Ryan, with respect, I think you're overstating your case. I say this not as an expert - that would be you - but rather as a well-informed consumer of scientific information. Is thawing in the fridge best? Of course. One can even hasten the process by using a cold water bath, as you mentioned in Post #229. But it's not faster (as you originally claimed) than using warm or hot water. The issues are whether whether speed thawing is safe and whether it adversely affects texture. The funny thing is that I don't actually have a dog in this fight, as I rarely cook from frozen and never by speed thawing.
Still, whenever I hear an expert criticizing something as outside best practice, I'm inclined to ask how serious the risk of second best. Bear in mind, as I'm sure you know, there are plenty of food scientists (used to be more) who won't have anything to do with sous vide because it isn't best practice. In particular, they fret over the fact that doing it safely requires careful attention and accurate instruments. Speed thawing is the same, as far as I can tell. The multiple "ifs" you mention in Post #248 aren't all that daunting. Not best method doesn't equal unsafe. As for texture. a very different issue, I tend to agree (which is why I rarely cook from frozen and never by speed thawing), but surely that's a matter as to which individual cooks may draw their own conclusions.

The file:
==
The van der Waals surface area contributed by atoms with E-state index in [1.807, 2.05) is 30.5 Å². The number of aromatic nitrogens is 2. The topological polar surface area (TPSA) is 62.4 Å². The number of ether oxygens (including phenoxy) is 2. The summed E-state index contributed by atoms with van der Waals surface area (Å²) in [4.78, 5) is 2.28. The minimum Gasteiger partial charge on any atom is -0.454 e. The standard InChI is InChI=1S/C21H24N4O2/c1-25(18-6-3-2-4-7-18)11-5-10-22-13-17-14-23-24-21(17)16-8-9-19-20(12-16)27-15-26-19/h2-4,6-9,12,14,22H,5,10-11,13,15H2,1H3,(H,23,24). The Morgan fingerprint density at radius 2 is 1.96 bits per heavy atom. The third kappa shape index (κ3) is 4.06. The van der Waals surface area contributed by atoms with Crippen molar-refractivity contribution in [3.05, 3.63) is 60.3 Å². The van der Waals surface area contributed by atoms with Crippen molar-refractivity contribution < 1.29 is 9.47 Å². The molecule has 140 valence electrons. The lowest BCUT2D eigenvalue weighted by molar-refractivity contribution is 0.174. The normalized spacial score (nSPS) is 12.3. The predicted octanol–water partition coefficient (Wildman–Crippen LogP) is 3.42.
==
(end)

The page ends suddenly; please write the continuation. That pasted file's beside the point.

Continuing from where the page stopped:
By the way, beating up on McGee because his degree is in English (just a bachelor's, as I recall, not a Ph.D) rather misses the point. He's been reading and writing on food science for over thirty years now. That's no different from how you keep your knowledge up to date. Not saying he's infallible, but he's not just some schlob who somehow got a gig writing articles for the NYT. And, in my observation, McGee tends to be somewhat conservative on food safety issues (e.g., he's the one who called out Ruhlman for claiming reheating stock stored at room temp is sufficient to make it safe).